All of this happened. She knew, she remembered. She believed that in a drawer somewhere it was recorded. Still, at 70, she saw only the future clearly. The days to come were real, and the past seemed invented.

The stroke hit early one morning. In a black tunnel, she hoped she was still dreaming and listened for the long whistle of the train. Reached for another passenger, found her cane, banged it against the floor. Affie in a silky pajama set ran up the stairs. It was a small stroke, and by the time she reached the emergency room she already felt the way she always did. More or less. A little sad, a little empty. Deeply embarrassed for Affie to have seen her like that. Gurgling, and saying words that were not the words she meant.

Two days in the hospital, and then Affie picked her up. Affie helped her up the front steps. WELCOME HOME balloons floated on the kitchen ceiling, and it was too kind, too much. She wanted the tunnel and the dark, but she relaxed in the days that followed. Affie bought casseroles from Stong’s and sat with her in the living room and watched talking heads on TV. Bit by bit she started to tell Affie how much she hated it, being old and getting older, and Affie had sharp little incisors that made her look like a kitten when she smiled. “I think you’re crushing it,” she said. “I think you get better and better every day.”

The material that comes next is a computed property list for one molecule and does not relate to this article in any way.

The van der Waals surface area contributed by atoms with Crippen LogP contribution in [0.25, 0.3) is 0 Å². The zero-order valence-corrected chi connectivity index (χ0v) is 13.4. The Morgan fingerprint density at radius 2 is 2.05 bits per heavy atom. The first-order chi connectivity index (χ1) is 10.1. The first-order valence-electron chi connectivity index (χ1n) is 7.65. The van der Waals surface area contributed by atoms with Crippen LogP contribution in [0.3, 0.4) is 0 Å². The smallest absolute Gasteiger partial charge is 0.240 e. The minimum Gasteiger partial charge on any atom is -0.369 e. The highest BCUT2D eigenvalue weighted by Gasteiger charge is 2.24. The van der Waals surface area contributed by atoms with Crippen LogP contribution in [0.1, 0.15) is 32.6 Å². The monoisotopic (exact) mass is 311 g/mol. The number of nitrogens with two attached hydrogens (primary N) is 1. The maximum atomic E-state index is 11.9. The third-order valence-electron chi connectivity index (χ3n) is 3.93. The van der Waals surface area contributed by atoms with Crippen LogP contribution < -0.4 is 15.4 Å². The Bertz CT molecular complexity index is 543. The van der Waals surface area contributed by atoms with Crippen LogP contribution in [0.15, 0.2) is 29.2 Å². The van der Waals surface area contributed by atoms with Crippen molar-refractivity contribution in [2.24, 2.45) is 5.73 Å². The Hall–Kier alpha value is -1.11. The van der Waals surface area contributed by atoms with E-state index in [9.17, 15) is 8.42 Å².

Affie was not the first tenant to be something like a friend, to bring her little gifts, join her for meals, and insist she must have so many stories to tell. But she had liked Affie best even before the stroke. Affie was easy to like. Bouncy curls, dimples, delicate tattoos on three fingers. She was interviewing teenagers at Musqueam and writing her thesis on healing from intergenerational trauma. She called herself a settler and a colonist, then said, “I do know how that sounds. Like I’m just telegraphing to everybody, hey, I’m a white woman from the US, but I promise I’m one of the good ones.”